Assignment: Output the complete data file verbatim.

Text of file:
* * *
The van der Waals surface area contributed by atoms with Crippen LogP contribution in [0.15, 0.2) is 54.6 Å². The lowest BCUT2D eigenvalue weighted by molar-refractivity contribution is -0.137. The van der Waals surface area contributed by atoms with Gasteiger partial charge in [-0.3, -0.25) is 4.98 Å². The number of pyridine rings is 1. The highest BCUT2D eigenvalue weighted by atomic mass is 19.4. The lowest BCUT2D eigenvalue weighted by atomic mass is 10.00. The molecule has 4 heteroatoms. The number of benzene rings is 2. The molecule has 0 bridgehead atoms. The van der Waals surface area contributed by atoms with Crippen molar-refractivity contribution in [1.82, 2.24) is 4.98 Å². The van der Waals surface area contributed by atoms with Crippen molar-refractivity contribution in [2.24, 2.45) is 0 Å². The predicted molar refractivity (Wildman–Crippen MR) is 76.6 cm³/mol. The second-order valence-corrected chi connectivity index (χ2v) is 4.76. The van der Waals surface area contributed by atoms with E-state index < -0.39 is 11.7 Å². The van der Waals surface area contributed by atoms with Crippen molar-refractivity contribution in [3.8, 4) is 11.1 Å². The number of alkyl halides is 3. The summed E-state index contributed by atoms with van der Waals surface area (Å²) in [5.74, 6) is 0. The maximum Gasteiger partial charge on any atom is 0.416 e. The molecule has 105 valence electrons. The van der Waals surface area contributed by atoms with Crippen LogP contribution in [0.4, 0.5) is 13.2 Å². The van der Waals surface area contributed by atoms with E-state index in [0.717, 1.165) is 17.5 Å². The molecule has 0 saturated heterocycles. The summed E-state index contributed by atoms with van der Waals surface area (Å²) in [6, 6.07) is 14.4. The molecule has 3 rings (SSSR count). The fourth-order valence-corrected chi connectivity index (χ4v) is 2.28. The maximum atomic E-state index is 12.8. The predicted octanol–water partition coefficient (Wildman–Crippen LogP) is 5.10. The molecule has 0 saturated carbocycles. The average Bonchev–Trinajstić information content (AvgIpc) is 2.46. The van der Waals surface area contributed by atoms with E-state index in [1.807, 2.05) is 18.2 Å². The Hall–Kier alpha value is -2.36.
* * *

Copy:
The van der Waals surface area contributed by atoms with Crippen LogP contribution in [0.15, 0.2) is 54.6 Å². The lowest BCUT2D eigenvalue weighted by molar-refractivity contribution is -0.137. The van der Waals surface area contributed by atoms with Gasteiger partial charge in [-0.3, -0.25) is 4.98 Å². The number of pyridine rings is 1. The highest BCUT2D eigenvalue weighted by atomic mass is 19.4. The lowest BCUT2D eigenvalue weighted by atomic mass is 10.00. The molecule has 4 heteroatoms. The number of benzene rings is 2. The molecule has 0 bridgehead atoms. The van der Waals surface area contributed by atoms with Crippen molar-refractivity contribution in [1.82, 2.24) is 4.98 Å². The van der Waals surface area contributed by atoms with Crippen molar-refractivity contribution in [2.24, 2.45) is 0 Å². The predicted molar refractivity (Wildman–Crippen MR) is 76.6 cm³/mol. The second-order valence-corrected chi connectivity index (χ2v) is 4.76. The van der Waals surface area contributed by atoms with E-state index < -0.39 is 11.7 Å². The van der Waals surface area contributed by atoms with Crippen molar-refractivity contribution in [3.8, 4) is 11.1 Å². The number of alkyl halides is 3. The summed E-state index contributed by atoms with van der Waals surface area (Å²) in [5.74, 6) is 0. The maximum Gasteiger partial charge on any atom is 0.416 e. The molecule has 105 valence electrons. The van der Waals surface area contributed by atoms with Crippen LogP contribution in [0.4, 0.5) is 13.2 Å². The van der Waals surface area contributed by atoms with E-state index in [0.717, 1.165) is 17.5 Å². The molecule has 0 saturated heterocycles. The summed E-state index contributed by atoms with van der Waals surface area (Å²) in [6, 6.07) is 14.4. The molecule has 3 rings (SSSR count). The fourth-order valence-corrected chi connectivity index (χ4v) is 2.28. The maximum atomic E-state index is 12.8. The predicted octanol–water partition coefficient (Wildman–Crippen LogP) is 5.10. The molecule has 0 saturated carbocycles. The average Bonchev–Trinajstić information content (AvgIpc) is 2.46. The van der Waals surface area contributed by atoms with E-state index in [1.807, 2.05) is 18.2 Å². The Hall–Kier alpha value is -2.36.